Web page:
Robert WS Coulter

  • Assistant Professor
  • Faculty in Behavioral and Community Health Sciences and Pediatrics, and Clinical & Translational Science

My mission is to eliminate substance use and violence inequities for LGBTQ+ (lesbian, gay, bisexual, transgender, queer) youth and young adults. To accomplish this mission, my research focuses on: (1) examining the complex social mechanisms producing SGMY health inequities; and (2) designing, implementing, and evaluating interventions aimed at reducing violence and substance use inequities for SGMY. My studies use multiple methodologies, including quantitative, qualitative, human-centered design, systems science, and community-partnered research. My research has been published in peer-reviewed journals, including Addiction, American Journal of Public Health, Journal of Adolescent Health, and Prevention Science, and these results were subsequently highlighted in various media outlets, including Huffington Post, NPR, and Reuters.

Contributions to Public Health

  • Integrating Human-Centered Design (HCD) into Public Health Education, Research, and Practice: HCD is a creative approach to having people generate innovative solutions. Its methods include structured, time-limited, engaging activities accessible to laypersons. I imbue HCD into my teaching for designing new courses and acquiring/analyzing student feedback; in my research by co-designing interventions with communities and executing studies with teams; and in my practice by designing community-based strategic plans. This work showed how HCD is a feasible, desirable approach for collaborating with communities to advance public health.
  • Estimating Sexual Orientation and Gender Identity Inequities in Substance Use and Violence during Adolescence and Young Adulthood: As I acquired doctoral training in observational epidemiologic methods, LGBTQ+ health research, and adolescent development, I analyzed large cross-sectional and longitudinal datasets to replicate and extend research on health inequities by gender and sexual orientation. This body of work has contributed to scientific knowledge concerning LGBTQ+ inequities in substance use and violence exposures, including on intersectional inequities by race/ethnicity and age, and underscored the need for discovering public health interventions that help foster LGBTQ+ health equity.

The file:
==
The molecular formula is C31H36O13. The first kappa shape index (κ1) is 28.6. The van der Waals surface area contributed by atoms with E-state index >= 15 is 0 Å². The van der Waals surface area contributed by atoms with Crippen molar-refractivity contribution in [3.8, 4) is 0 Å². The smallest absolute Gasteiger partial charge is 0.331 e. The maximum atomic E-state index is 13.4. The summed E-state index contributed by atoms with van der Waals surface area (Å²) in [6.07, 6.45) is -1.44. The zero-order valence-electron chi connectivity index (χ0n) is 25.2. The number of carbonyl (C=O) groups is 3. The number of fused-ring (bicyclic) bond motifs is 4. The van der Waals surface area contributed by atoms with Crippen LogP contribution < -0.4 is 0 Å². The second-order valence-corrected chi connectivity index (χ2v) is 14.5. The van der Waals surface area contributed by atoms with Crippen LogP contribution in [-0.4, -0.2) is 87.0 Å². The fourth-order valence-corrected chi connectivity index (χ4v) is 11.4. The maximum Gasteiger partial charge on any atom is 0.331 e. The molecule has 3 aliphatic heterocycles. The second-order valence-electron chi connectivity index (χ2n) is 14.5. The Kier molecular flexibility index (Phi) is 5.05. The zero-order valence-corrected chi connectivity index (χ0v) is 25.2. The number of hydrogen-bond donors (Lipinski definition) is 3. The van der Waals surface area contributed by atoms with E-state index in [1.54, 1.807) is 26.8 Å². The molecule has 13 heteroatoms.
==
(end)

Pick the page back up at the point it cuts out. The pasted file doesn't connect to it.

• Elucidating Modifiable Determinants of LGBTQ+ Youth and Young Adult Inequities in Substance Use: Rooted in Minority Stress Theory and Stigma as a Fundamental Cause of Health, my epidemiologic work on LGBTQ+ health inequities has investigated multilevel determinants, including bullying, harassment, adult support, and LGBTQ-affirmative contexts/environments. I continue to expand on this work by using systems science methods to understand the complex structural and social mechanisms of these inequities. By illuminating determinants of LGBTQ+ health inequities, my work informs future translational research, tailored interventions, and public health practice.
  • Designing And Testing Interventions For Reducing Substance Use And Violence, Particularly For LGBTQ+ Youth And Young Adults: I am dedicated to developing and testing interventions for reducing population-level LGBTQ+ inequities in violence and substance use by targeting determinants at multiple socioecological levels. This includes training high school staff to support, affirm, and protect LGBTQ+ youth; delivering educational game-based interventions directly to LGBTQ+ youth; and developing and testing interventions for reducing LGBTQ+ violence exposure, including adolescent relationship abuse. My intervention research aims to advance programs and policies for fostering LGBTQ+ health equity.
Syracuse University BS 05/2008 Mathematics
Boston University MPH 05/2012 Community Health Sciences
University of Pittsburgh PhD 04/2017 Behavioral and Community Health Sciences
University of Pittsburgh Postdoctoral training 03/2019 Clinical & Translational Science



BCHS 2991 Multilevel Analysis in Public Health

BCHS 2992 Systems Theories and Approaches

BCHS 3707 Applied Multiple Regression Analysis and Causal Modeling for Behavioral and Community Health Sciences